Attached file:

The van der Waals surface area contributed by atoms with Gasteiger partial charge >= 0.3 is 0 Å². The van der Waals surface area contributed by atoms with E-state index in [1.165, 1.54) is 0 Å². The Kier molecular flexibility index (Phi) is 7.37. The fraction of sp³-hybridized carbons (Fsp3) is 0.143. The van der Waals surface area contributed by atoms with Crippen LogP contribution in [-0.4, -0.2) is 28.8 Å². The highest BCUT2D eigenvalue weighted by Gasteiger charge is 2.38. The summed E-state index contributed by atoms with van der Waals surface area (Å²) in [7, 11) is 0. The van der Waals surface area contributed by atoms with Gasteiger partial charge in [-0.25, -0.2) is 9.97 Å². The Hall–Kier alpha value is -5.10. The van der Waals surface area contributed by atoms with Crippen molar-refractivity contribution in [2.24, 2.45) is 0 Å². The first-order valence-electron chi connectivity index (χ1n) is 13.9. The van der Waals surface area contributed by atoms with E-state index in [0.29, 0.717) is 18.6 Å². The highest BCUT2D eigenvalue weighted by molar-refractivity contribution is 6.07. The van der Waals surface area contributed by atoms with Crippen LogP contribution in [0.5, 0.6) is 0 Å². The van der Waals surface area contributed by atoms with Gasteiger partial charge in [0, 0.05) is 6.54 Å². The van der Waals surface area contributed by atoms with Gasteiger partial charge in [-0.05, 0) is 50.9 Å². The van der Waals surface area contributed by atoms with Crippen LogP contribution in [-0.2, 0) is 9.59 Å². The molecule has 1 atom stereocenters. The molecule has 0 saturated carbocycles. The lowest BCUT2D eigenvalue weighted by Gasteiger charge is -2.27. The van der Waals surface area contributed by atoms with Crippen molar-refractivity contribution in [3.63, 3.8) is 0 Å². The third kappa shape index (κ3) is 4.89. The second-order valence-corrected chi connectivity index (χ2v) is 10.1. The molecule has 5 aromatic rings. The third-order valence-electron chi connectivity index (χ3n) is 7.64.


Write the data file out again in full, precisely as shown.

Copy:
The van der Waals surface area contributed by atoms with Gasteiger partial charge >= 0.3 is 0 Å². The van der Waals surface area contributed by atoms with E-state index in [1.165, 1.54) is 0 Å². The Kier molecular flexibility index (Phi) is 7.37. The fraction of sp³-hybridized carbons (Fsp3) is 0.143. The van der Waals surface area contributed by atoms with Crippen LogP contribution in [-0.4, -0.2) is 28.8 Å². The highest BCUT2D eigenvalue weighted by Gasteiger charge is 2.38. The summed E-state index contributed by atoms with van der Waals surface area (Å²) in [7, 11) is 0. The van der Waals surface area contributed by atoms with Gasteiger partial charge in [-0.25, -0.2) is 9.97 Å². The Hall–Kier alpha value is -5.10. The van der Waals surface area contributed by atoms with Crippen molar-refractivity contribution in [2.24, 2.45) is 0 Å². The first-order valence-electron chi connectivity index (χ1n) is 13.9. The van der Waals surface area contributed by atoms with E-state index in [0.29, 0.717) is 18.6 Å². The highest BCUT2D eigenvalue weighted by molar-refractivity contribution is 6.07. The van der Waals surface area contributed by atoms with Crippen LogP contribution in [0.5, 0.6) is 0 Å². The van der Waals surface area contributed by atoms with Gasteiger partial charge in [0, 0.05) is 6.54 Å². The van der Waals surface area contributed by atoms with Gasteiger partial charge in [-0.05, 0) is 50.9 Å². The van der Waals surface area contributed by atoms with Crippen LogP contribution in [-0.2, 0) is 9.59 Å². The molecule has 1 atom stereocenters. The molecule has 0 saturated carbocycles. The lowest BCUT2D eigenvalue weighted by Gasteiger charge is -2.27. The van der Waals surface area contributed by atoms with Crippen molar-refractivity contribution in [3.63, 3.8) is 0 Å². The third kappa shape index (κ3) is 4.89. The second-order valence-corrected chi connectivity index (χ2v) is 10.1. The molecule has 5 aromatic rings. The third-order valence-electron chi connectivity index (χ3n) is 7.64.